Mini sessions are a great way to pull in both new and existing clients, giving them an opportunity to book a lower-priced alternative to a full session. Because they also tend to be themed, they are great for up-selling: you can convince past clients to get that little update which won’t be anything at all similar to their last shots.
But how do you set up the pricing for these sessions? Do you base them on your other prices? What if you don’t even have other prices? Here are some things to consider.
Know your hourly worth
The first thing that you have to do before setting the price for any service you offer is figure out your hourly worth.
A lot of us, especially freelancers or small business owners, have a hard time figuring out what to charge because we don’t feel we can possibly be worth very much. Imposter syndrome is real, and when you add that to low-priced studios churning out low quality portraits by the dozen, it’s no wonder we struggle to charge what we’re worth.
How many of us have worked out a good price, looked at it, and thought – no one’s going to pay me that much? I know I’m guilty of it, but it’s the kind of thinking we have to stop.
Here’s how you figure out what your hourly worth is. Start by considering how much money you want to earn per year. You can come up with a reasonable figure by thinking about what you would be paid in an office job if you were in one – are you entry-level with a wage on the lower end of the scale? Are you a more experienced middle manager? How about the CEO who has decades of experience in the industry?
If you’re struggling to work out the annual rate, you can do one of two things: first, decide what you want to earn – as simply as that. Second, you could look up jobs on sites that calculate average salaries and find one that you think would be analogous. Either way, you’ve got to come up with a figure.
Next, decide how many hours you want to work per week. Note that eight hours a day isn’t really reasonable, because as a freelancer you will have lots of unbillable hours – marketing, replying to emails, maintaining your website, and so on. Take at least a day, if not two, from your schedule to allow for this.
Here’s the formula you want to try now:
[desired annual salary] divided by 52 = [weekly pay]
[weekly pay] divided by [desired working hours] = [hourly rate
If the resulting number looks high to you, suck it up! That’s what you’re worth, and you certainly aren’t going to charge any less.
Figure out the time investment
How much time does a mini session take? Only you can answer this question, because it depends on what you offer and how fast you work.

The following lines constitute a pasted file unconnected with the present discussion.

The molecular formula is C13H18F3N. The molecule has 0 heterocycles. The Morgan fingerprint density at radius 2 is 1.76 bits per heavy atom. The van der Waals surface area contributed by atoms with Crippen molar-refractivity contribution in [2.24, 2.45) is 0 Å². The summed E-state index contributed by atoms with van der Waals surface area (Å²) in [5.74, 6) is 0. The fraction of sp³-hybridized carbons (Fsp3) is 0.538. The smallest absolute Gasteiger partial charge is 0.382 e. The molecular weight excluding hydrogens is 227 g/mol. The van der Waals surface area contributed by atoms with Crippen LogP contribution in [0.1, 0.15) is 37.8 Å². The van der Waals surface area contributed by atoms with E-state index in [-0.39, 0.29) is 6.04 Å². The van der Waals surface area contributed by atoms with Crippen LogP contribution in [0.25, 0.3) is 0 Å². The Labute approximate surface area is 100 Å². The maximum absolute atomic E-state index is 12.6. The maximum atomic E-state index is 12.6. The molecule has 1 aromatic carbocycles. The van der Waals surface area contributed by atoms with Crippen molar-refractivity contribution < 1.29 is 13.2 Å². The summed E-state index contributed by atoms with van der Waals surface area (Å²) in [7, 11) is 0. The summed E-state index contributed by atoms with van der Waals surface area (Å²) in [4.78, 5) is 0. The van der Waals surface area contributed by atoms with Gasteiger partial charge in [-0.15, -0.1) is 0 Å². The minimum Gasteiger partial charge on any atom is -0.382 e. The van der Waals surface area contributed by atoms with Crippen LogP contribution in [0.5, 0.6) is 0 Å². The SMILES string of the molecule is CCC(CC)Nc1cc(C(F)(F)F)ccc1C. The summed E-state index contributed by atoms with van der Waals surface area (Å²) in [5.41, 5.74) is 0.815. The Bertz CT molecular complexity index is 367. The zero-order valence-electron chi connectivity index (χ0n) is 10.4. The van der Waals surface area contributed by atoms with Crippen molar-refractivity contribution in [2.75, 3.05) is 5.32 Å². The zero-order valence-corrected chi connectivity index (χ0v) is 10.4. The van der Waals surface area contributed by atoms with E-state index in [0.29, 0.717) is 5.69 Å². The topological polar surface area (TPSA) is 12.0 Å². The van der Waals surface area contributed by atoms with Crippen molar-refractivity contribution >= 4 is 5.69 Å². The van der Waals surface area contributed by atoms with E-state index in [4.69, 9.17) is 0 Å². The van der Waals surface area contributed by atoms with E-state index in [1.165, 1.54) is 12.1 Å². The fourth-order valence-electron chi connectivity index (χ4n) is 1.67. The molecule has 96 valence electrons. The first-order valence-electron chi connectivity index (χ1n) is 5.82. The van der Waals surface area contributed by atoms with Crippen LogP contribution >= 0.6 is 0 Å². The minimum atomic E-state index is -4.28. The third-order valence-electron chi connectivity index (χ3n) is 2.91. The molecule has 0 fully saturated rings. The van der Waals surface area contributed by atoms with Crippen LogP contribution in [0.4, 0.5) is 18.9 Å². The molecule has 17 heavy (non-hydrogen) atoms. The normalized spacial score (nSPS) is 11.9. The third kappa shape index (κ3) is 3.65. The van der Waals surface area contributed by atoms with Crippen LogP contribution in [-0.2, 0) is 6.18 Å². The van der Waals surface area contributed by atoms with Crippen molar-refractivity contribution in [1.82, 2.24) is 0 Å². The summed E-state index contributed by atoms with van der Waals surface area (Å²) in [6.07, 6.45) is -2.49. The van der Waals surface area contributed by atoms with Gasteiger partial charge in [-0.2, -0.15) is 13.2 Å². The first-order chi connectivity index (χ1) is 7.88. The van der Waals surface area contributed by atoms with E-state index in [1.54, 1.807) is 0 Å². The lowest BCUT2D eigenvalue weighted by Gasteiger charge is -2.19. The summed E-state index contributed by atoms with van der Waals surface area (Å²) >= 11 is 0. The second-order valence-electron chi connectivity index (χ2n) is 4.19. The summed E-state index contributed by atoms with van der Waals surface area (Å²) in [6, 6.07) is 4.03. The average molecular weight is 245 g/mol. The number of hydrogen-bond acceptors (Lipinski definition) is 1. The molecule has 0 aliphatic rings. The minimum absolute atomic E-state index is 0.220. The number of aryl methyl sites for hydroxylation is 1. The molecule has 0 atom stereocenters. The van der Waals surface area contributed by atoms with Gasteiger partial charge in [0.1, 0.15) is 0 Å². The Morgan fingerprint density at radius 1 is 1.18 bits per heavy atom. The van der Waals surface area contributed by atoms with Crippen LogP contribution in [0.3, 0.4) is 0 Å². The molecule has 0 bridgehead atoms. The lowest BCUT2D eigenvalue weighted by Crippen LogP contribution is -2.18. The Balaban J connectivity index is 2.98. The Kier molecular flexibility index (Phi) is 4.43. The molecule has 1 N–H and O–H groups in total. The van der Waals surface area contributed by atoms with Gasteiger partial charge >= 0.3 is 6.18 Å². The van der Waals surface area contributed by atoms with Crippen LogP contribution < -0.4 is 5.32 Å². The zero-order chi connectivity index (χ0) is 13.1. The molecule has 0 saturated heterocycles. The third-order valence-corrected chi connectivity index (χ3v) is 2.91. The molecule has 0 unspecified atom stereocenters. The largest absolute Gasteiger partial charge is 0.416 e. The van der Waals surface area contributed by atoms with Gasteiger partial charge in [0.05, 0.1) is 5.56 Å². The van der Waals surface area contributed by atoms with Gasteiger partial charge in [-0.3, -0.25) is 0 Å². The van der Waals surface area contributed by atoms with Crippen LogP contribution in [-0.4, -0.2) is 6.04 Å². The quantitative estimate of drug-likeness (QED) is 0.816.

Calculate the time required to set up the session (which will be almost nothing, if you plan smart and have everything set up all the time with block mini session bookings), the time required to shoot, and the time required to edit and present the images. If you do presentation meetings where you show all of the images to the client, this should be included as well.
Once you have an idea of how much time it takes to cater to each client, times this figure by your hourly rate. But wait – you’re not done yet!
Calculate the expenditure
Next up, you need to know how much money it costs to run each session. Take the following into account:
- Cost of props
- Wear and tear on equipment
- Any rentals you need to take out
- Salary for anyone employed in your business
- Bills, mortgage, electric and heating etc for your studio space, if you are using one
- Advertising budget, for example for Facebook ads
- Photoshop or other software subscription
- Anything else you purchase for the sessions, such as Photoshop actions or brushes
Add all of this up, and divide it by the total number of sessions that you intend to sell.
If you don’t think you will fill them all, you can add a bit more on top or reduce the number of sessions you calculate by. But if all goes well and you do sell out, then this figure will be a reasonable idea of what each session costs in real terms.
Set your prices
Add your expenditure per session to your hourly rate, which has already been calculated for the full session length. Presto! You have your suggested session price.
There’s one more twist in this tale, however: it’s often better to set a price which looks more appealing than to just go with whatever figure you came up with. A number ending in 9 or 7 is often best, as it makes the customer think that they are getting a better deal.
For example, if your session cost just worked out to $223, then you might want to round that up to $227 or $229. It’s a little bit extra in your pocket and looks much nicer. Whatever you do, though, don’t round down – remember that this is what your sessions are worth, and charging less will devalue your work.
In fact, you might want to increase the price substantially – for example, to $249 – if you are intending to do any kind of deals to sell the last spaces. This way you can offer a discount towards the end without actually having to lose money on your sessions.
If you still don’t feel comfortable with the number that you have arrived at, ask yourself why that is. Are you lacking confidence in your work? Would your normal client base not pay that much? If so, then you need to be seeking out a new client base – trust us when we say that you are worth every penny!